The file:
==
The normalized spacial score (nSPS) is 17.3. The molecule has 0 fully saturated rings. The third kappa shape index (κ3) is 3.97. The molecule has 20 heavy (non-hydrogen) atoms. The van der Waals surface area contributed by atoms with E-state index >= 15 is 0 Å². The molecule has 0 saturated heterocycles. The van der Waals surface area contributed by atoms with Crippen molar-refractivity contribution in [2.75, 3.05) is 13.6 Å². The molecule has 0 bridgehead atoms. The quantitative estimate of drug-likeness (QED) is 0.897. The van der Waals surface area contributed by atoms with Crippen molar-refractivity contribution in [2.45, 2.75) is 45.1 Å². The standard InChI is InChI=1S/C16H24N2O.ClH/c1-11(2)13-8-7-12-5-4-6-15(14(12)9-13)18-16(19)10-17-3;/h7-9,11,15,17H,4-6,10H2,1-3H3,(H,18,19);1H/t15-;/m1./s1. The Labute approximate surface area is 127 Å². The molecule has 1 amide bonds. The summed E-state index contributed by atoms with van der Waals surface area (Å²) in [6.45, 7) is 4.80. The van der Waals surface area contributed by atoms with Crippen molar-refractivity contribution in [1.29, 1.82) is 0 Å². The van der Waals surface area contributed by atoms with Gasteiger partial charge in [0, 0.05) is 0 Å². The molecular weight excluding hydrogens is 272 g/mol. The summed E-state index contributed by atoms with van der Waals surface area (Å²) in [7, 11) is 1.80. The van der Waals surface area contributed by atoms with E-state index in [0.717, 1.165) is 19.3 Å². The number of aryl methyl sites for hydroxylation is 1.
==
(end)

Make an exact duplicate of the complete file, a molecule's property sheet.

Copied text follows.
The normalized spacial score (nSPS) is 17.3. The molecule has 0 fully saturated rings. The third kappa shape index (κ3) is 3.97. The molecule has 20 heavy (non-hydrogen) atoms. The van der Waals surface area contributed by atoms with E-state index >= 15 is 0 Å². The molecule has 0 saturated heterocycles. The van der Waals surface area contributed by atoms with Crippen molar-refractivity contribution in [2.75, 3.05) is 13.6 Å². The molecule has 0 bridgehead atoms. The quantitative estimate of drug-likeness (QED) is 0.897. The van der Waals surface area contributed by atoms with Crippen molar-refractivity contribution in [2.45, 2.75) is 45.1 Å². The standard InChI is InChI=1S/C16H24N2O.ClH/c1-11(2)13-8-7-12-5-4-6-15(14(12)9-13)18-16(19)10-17-3;/h7-9,11,15,17H,4-6,10H2,1-3H3,(H,18,19);1H/t15-;/m1./s1. The Labute approximate surface area is 127 Å². The molecule has 1 amide bonds. The summed E-state index contributed by atoms with van der Waals surface area (Å²) in [6.45, 7) is 4.80. The van der Waals surface area contributed by atoms with Crippen molar-refractivity contribution in [1.29, 1.82) is 0 Å². The van der Waals surface area contributed by atoms with Gasteiger partial charge in [0, 0.05) is 0 Å². The molecular weight excluding hydrogens is 272 g/mol. The summed E-state index contributed by atoms with van der Waals surface area (Å²) in [7, 11) is 1.80. The van der Waals surface area contributed by atoms with E-state index in [0.717, 1.165) is 19.3 Å². The number of aryl methyl sites for hydroxylation is 1.